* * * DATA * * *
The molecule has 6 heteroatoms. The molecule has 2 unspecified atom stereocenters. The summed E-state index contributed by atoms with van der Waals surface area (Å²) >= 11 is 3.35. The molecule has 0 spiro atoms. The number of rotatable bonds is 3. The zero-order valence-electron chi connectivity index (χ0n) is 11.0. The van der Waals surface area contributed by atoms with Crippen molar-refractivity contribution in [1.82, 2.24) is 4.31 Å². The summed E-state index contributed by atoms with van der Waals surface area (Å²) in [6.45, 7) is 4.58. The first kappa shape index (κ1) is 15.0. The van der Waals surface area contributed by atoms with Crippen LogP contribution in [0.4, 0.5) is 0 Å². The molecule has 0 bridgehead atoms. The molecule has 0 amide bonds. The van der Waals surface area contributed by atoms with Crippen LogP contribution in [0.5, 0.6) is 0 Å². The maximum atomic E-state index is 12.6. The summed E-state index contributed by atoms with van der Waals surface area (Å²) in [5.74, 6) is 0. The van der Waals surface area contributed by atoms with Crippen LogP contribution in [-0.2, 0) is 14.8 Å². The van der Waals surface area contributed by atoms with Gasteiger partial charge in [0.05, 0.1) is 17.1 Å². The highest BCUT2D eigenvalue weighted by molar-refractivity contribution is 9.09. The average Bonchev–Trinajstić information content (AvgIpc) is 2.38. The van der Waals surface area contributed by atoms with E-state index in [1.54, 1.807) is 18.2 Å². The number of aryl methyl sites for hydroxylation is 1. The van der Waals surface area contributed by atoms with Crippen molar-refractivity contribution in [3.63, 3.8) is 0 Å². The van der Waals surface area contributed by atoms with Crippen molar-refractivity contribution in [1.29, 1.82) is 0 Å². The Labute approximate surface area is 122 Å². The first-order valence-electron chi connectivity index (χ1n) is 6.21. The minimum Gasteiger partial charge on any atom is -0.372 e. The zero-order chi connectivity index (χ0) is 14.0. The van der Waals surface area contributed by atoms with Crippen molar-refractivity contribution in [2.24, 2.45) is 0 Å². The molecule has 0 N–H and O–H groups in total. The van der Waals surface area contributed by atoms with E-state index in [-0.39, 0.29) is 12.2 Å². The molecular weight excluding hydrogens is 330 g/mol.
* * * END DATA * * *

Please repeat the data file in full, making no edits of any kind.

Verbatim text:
The molecule has 6 heteroatoms. The molecule has 2 unspecified atom stereocenters. The summed E-state index contributed by atoms with van der Waals surface area (Å²) >= 11 is 3.35. The molecule has 0 spiro atoms. The number of rotatable bonds is 3. The zero-order valence-electron chi connectivity index (χ0n) is 11.0. The van der Waals surface area contributed by atoms with Crippen molar-refractivity contribution in [1.82, 2.24) is 4.31 Å². The summed E-state index contributed by atoms with van der Waals surface area (Å²) in [6.45, 7) is 4.58. The first kappa shape index (κ1) is 15.0. The van der Waals surface area contributed by atoms with Crippen LogP contribution in [0.4, 0.5) is 0 Å². The molecule has 0 bridgehead atoms. The molecule has 0 amide bonds. The van der Waals surface area contributed by atoms with Crippen LogP contribution in [0.5, 0.6) is 0 Å². The maximum atomic E-state index is 12.6. The summed E-state index contributed by atoms with van der Waals surface area (Å²) in [5.74, 6) is 0. The van der Waals surface area contributed by atoms with Crippen LogP contribution in [-0.2, 0) is 14.8 Å². The van der Waals surface area contributed by atoms with Gasteiger partial charge in [0.05, 0.1) is 17.1 Å². The highest BCUT2D eigenvalue weighted by molar-refractivity contribution is 9.09. The average Bonchev–Trinajstić information content (AvgIpc) is 2.38. The van der Waals surface area contributed by atoms with E-state index in [1.54, 1.807) is 18.2 Å². The number of aryl methyl sites for hydroxylation is 1. The van der Waals surface area contributed by atoms with Crippen molar-refractivity contribution in [3.63, 3.8) is 0 Å². The van der Waals surface area contributed by atoms with Crippen molar-refractivity contribution in [1.29, 1.82) is 0 Å². The Labute approximate surface area is 122 Å². The first-order valence-electron chi connectivity index (χ1n) is 6.21. The minimum Gasteiger partial charge on any atom is -0.372 e. The zero-order chi connectivity index (χ0) is 14.0. The van der Waals surface area contributed by atoms with Crippen molar-refractivity contribution in [2.24, 2.45) is 0 Å². The molecule has 0 N–H and O–H groups in total. The van der Waals surface area contributed by atoms with E-state index in [-0.39, 0.29) is 12.2 Å². The molecular weight excluding hydrogens is 330 g/mol.